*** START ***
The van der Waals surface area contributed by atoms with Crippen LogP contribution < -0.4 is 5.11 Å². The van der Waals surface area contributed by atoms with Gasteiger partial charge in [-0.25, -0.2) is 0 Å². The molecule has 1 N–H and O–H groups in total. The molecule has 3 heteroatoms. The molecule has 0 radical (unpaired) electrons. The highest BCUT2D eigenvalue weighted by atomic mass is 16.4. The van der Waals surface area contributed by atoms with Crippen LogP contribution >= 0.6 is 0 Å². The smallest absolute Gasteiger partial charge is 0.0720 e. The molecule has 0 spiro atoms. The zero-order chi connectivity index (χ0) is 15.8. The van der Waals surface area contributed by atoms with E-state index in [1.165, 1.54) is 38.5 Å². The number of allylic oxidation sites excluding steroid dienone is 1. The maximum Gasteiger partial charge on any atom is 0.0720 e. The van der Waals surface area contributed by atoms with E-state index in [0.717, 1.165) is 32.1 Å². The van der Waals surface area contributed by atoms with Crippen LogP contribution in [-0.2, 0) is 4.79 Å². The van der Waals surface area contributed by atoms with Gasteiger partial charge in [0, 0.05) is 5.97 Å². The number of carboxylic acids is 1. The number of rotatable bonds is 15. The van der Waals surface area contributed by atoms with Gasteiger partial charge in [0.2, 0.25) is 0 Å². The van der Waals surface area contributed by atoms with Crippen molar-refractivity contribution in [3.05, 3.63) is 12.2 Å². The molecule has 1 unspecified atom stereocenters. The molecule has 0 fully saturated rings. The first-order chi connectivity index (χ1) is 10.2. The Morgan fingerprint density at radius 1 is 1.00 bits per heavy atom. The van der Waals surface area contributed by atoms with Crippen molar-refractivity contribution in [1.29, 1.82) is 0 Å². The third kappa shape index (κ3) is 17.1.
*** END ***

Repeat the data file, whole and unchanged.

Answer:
The van der Waals surface area contributed by atoms with Crippen LogP contribution < -0.4 is 5.11 Å². The van der Waals surface area contributed by atoms with Gasteiger partial charge in [-0.25, -0.2) is 0 Å². The molecule has 1 N–H and O–H groups in total. The molecule has 3 heteroatoms. The molecule has 0 radical (unpaired) electrons. The highest BCUT2D eigenvalue weighted by atomic mass is 16.4. The van der Waals surface area contributed by atoms with Crippen LogP contribution >= 0.6 is 0 Å². The smallest absolute Gasteiger partial charge is 0.0720 e. The molecule has 0 spiro atoms. The zero-order chi connectivity index (χ0) is 15.8. The van der Waals surface area contributed by atoms with E-state index in [1.165, 1.54) is 38.5 Å². The number of allylic oxidation sites excluding steroid dienone is 1. The maximum Gasteiger partial charge on any atom is 0.0720 e. The van der Waals surface area contributed by atoms with E-state index in [0.717, 1.165) is 32.1 Å². The van der Waals surface area contributed by atoms with Crippen LogP contribution in [-0.2, 0) is 4.79 Å². The van der Waals surface area contributed by atoms with Gasteiger partial charge in [0, 0.05) is 5.97 Å². The number of carboxylic acids is 1. The number of rotatable bonds is 15. The van der Waals surface area contributed by atoms with Gasteiger partial charge in [0.2, 0.25) is 0 Å². The van der Waals surface area contributed by atoms with Crippen molar-refractivity contribution in [3.05, 3.63) is 12.2 Å². The molecule has 1 unspecified atom stereocenters. The molecule has 0 fully saturated rings. The first-order chi connectivity index (χ1) is 10.2. The Morgan fingerprint density at radius 1 is 1.00 bits per heavy atom. The van der Waals surface area contributed by atoms with Crippen molar-refractivity contribution in [1.29, 1.82) is 0 Å². The third kappa shape index (κ3) is 17.1.